The Effect of Breastfeeding on Breast Cancer Recurrence

The Effect of Breastfeeding on Breast Cancer Recurrence

Breastfeeding has been linked to a reduced risk for breast cancer, but a new study suggests breastfeeding could reduce the risk of breast cancer recurrence.

The study, published in the Journal of the National Cancer Institute, followed more than 1,600 breast cancer survivors. Researchers found that mothers who breastfed had a 30 percent reduced risk of breast cancer recurrence, and mothers who breastfed for more than six months were 37 percent less likely to experience breast cancer recurrence. 

Risk reductions were more apparent in estrogen-receptor-positive cancers. Most women who breastfeed experience hormonal changes during lactation that delay the return of menstruation. These changes reduce a woman’s lifetime exposure to hormones such as estrogen that can promote breast cancer cell growth.

Breastfeeding also triggers molecular changes and the shedding of breast tissue, which may help remove cells with potential DNA damage, thus reducing the mother’s risk of developing breast cancer.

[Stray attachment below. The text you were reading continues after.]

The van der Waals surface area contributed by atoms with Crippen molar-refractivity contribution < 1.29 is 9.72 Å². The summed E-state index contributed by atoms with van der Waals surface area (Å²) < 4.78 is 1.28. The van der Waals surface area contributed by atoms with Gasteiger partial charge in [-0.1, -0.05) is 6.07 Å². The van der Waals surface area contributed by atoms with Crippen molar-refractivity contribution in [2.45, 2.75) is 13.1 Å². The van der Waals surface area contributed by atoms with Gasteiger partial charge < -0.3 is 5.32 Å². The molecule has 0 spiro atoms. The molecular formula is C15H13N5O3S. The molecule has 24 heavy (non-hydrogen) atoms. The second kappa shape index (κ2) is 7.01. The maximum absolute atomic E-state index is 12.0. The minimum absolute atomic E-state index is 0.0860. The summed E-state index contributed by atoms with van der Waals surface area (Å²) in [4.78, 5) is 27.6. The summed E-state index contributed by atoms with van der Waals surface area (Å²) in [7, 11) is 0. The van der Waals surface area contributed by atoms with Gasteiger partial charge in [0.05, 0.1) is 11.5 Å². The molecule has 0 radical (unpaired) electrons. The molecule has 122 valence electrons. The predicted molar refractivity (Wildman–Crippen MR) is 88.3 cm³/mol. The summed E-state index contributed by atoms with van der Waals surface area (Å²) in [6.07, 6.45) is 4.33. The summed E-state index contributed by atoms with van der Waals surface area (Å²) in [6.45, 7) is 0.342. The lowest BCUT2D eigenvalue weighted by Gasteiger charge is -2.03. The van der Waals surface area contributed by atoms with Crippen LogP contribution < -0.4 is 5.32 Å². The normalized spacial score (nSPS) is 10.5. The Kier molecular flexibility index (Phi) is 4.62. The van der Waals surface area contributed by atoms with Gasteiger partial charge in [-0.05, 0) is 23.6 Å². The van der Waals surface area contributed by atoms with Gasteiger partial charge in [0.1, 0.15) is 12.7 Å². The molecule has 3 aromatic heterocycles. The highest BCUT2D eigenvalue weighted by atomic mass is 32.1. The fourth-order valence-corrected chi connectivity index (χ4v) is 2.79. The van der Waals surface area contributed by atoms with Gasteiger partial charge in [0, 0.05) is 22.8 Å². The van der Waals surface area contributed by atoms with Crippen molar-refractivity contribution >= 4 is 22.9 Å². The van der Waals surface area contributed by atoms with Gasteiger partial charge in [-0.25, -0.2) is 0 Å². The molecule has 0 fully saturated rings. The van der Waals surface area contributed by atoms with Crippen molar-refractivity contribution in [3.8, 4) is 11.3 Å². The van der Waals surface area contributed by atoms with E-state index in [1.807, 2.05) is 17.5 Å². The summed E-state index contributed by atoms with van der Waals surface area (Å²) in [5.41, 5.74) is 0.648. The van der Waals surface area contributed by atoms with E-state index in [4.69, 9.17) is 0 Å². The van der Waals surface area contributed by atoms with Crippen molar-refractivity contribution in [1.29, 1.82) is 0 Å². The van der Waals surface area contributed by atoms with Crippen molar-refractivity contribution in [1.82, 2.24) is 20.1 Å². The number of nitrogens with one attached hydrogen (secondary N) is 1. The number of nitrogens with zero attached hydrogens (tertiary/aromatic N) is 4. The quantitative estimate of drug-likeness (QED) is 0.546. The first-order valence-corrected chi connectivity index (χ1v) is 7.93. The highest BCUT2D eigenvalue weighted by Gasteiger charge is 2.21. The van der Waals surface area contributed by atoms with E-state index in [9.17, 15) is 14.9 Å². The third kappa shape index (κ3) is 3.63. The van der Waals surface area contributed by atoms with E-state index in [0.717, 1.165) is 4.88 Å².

Evidence shows that the health benefits of breastfeeding, including reduced breast cancer risk, become more significant after breastfeeding for six months or more. One study found that for every 12 months a woman breastfed during the course of her lifetime, her risk of breast cancer decreased by 4.3 percent. 

Breastfeeding has many health benefits, but it isn’t always easy. If you are considering breastfeeding or are having trouble breastfeeding, seek help from a lactation consultant or professional breastfeeding counselor.

Learn more about cancer care at Goshen Health, or contact our oncology information specialists at 888-492-HOPE (4673).

 

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